In South Florida where planned communities are common, condominium associations—and homeowners’ associations—are often the norm, not the exception.  Florida Statutes Section 718.103 defines a condominium association as “any entity responsible for the operation of common elements owned in undivided shares by unit owners, any entity which operates or maintains other real property in which unit owners have use rights, where membership in the entity is composed exclusively of unit owners or their elected or appointed representatives and is a required condition of unit ownership.”

Similarly, under Florida Statutes Section 720.301, a homeowners’ association is defined as “a Florida corporation responsible for the operation of a community or a mobile home subdivision in which the voting membership is made up of parcel owners or their agents, or a combination thereof, and in which membership is a mandatory condition of parcel ownership, and which is authorized to impose assessments that, if unpaid, may become a lien on the Parcel. . . .”

Simply put, whether it is a Condominium Association or a Homeowners’ Association, it is that Association that is charged, generally through its Board of Directors, with managing and operating the development in question.

Disputes frequently arise between a condominium unit owner and the Association when that unit owner suffers damage to her unit because of something that occurred in a neighbor’s unit.  For example, a hot water heater that bursts in a second floor unit can flood and cause significant damage to the unit immediately below it.  Under such circumstances, is or can the Association be responsible for that damage?  The answer is it depends upon what was damaged.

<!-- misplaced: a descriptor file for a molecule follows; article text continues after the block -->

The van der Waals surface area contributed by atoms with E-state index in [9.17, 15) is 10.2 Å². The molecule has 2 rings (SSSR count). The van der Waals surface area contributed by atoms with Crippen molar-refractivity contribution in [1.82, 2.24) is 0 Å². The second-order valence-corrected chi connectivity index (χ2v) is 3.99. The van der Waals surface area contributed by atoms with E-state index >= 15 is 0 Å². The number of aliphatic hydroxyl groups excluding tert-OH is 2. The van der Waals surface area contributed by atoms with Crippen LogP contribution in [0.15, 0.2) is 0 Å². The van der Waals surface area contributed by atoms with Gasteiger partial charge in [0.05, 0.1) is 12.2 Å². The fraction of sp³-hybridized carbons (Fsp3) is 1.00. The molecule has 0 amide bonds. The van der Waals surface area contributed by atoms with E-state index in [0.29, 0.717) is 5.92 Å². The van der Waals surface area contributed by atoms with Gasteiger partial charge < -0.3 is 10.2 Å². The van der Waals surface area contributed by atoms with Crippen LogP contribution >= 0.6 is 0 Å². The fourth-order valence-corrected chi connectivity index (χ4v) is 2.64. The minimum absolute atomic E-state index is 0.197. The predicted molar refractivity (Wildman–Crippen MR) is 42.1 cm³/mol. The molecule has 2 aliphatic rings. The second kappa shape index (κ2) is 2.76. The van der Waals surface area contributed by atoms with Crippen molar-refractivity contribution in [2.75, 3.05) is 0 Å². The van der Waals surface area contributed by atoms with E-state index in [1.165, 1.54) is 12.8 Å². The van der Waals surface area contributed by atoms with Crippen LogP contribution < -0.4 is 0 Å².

Under Florida Statutes Section 718.113, maintenance of the common elements is clearly the responsibility of the Association.  As such, if there was damage to the drywall or ceilings in the downstairs unit, both which are considered common elements, that would be the responsibility of the Association although the Association would likely seek indemnification from the upstairs unit owner if his negligence caused the incident.

Common elements do not, however, cover “all personal property within the unit or limited common elements, and floor, wall, and ceiling coverings, electrical fixtures, appliances, water heaters, water filters, built-in cabinets and countertops, and window treatments, including curtains, drapes, blinds, hardware, and similar window treatment components, or replacements of any of the foregoing which are located within the boundaries of the unit and serve only such unit.” Florida Statutes Section 718.111(11)(f).   Assuming there was damage to any of these and assuming, again, the upstairs unit owner was negligent, the unit owner suffering the damage would have to look to that upstairs owner or his insurance company to address those damages.